“It was a part-time truck-driver with a good ear for neighbourhood gossip who gave Diego Maradona his first real break. Jose Trotta was driving one of his clients home when he was told that there was a boy in Villa Fiorito who, when it came to kicking a football around, seemed to have something rather special about him. Trotta’s client, a man named Carrizo, was a neighbour of Chitoro, and his son Goyo played football with the young Maradona. Chitoro had started up his own local football team calledEstrella Roja (Red Star) since arriving in Buenos Aires, but by the time he was introduced to Trotta, he was open to any offers that might be made relating to his son’s future. His own salary was scarcely sufficient to cover the costs of the upkeep of his growing family. Inn Trotta’s presence, Goya and his father talked wonders about ‘Diegito’, and Chitoro offered no contradictions. Chitoro willingly acceded to Trotta’s request that the young Diego should be introduced to Francisco Cornejo, the trainer of Cebollitas, the youth team of the first-division club Argentinos Juniors. Goyo took it upon himself to kick-start the promotion, for he himself had already been talent-spotted by Cornejo, and was keen that his friend Diego, a year younger than himself, should join him in this first step in a football career. Cornejo recalls the first day that Goyo Carrizo tries to sell Maradona: ‘ I had been with Cebollitasfor several years and was happy with the players I had. I wasn’t particularly looking for new talent. Goyo came to me and said that he knew of this kid in Fiorito who played better than he did. At first I thought, so what? In the world I moved in, people came to me every other day claiming there was a kid they knew very well who was brilliant. But I thought, what have I got to lose? So I told Goyo that he might as well bring him along. And he did. That is where history began.’ “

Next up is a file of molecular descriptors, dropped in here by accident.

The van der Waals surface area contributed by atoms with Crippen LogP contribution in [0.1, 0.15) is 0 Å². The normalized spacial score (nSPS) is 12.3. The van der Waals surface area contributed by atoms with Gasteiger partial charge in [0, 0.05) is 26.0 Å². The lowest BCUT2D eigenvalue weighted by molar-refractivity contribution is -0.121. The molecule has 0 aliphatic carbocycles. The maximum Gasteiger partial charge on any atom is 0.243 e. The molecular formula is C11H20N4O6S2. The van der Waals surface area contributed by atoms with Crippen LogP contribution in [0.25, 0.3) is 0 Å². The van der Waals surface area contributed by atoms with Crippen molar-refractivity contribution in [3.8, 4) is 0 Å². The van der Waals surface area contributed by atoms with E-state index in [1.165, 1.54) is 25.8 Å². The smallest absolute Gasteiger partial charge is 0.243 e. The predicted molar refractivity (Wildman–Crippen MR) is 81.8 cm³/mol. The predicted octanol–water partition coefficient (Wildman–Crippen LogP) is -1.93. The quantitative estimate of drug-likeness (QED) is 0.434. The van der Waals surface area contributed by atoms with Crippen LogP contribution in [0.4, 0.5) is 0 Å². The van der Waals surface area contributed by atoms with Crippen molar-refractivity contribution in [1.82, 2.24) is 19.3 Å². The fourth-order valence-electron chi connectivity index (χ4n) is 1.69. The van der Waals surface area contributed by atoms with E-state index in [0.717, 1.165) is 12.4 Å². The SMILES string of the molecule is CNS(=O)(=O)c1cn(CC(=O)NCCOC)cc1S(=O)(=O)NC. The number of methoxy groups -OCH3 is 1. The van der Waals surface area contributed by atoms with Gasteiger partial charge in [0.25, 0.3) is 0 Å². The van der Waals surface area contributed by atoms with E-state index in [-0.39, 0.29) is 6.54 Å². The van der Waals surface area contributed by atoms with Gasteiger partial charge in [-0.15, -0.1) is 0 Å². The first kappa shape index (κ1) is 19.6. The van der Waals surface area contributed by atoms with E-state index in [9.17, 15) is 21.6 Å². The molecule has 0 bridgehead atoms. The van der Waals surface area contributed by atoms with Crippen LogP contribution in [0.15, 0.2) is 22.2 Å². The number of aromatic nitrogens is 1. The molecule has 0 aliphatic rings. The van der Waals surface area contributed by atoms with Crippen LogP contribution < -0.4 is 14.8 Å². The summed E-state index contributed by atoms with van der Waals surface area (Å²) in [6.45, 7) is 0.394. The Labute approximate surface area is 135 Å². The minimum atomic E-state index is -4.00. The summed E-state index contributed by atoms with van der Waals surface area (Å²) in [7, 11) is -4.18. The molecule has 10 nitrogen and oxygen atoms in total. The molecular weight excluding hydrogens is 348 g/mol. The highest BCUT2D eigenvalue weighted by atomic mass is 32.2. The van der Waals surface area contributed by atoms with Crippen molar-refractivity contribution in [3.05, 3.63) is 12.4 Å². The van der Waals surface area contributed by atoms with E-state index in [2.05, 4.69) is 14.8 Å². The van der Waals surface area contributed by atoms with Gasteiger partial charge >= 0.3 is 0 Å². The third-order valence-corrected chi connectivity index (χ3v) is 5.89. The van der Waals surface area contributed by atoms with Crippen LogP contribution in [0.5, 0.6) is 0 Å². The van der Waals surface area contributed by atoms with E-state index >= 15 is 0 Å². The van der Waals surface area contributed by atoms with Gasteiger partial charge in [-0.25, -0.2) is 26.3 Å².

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Have you read this book?
This is the book the late Graham Greene managed to read in manuscript form on his way to Moscow to visit his old friend Kim Philby. Greene – always generous with young aspiring authors – subsequently wrote to me saying: “You can quote me as saying this is a required book for anyone who wishes to understand the Argentine situation before and after the Falklands War.’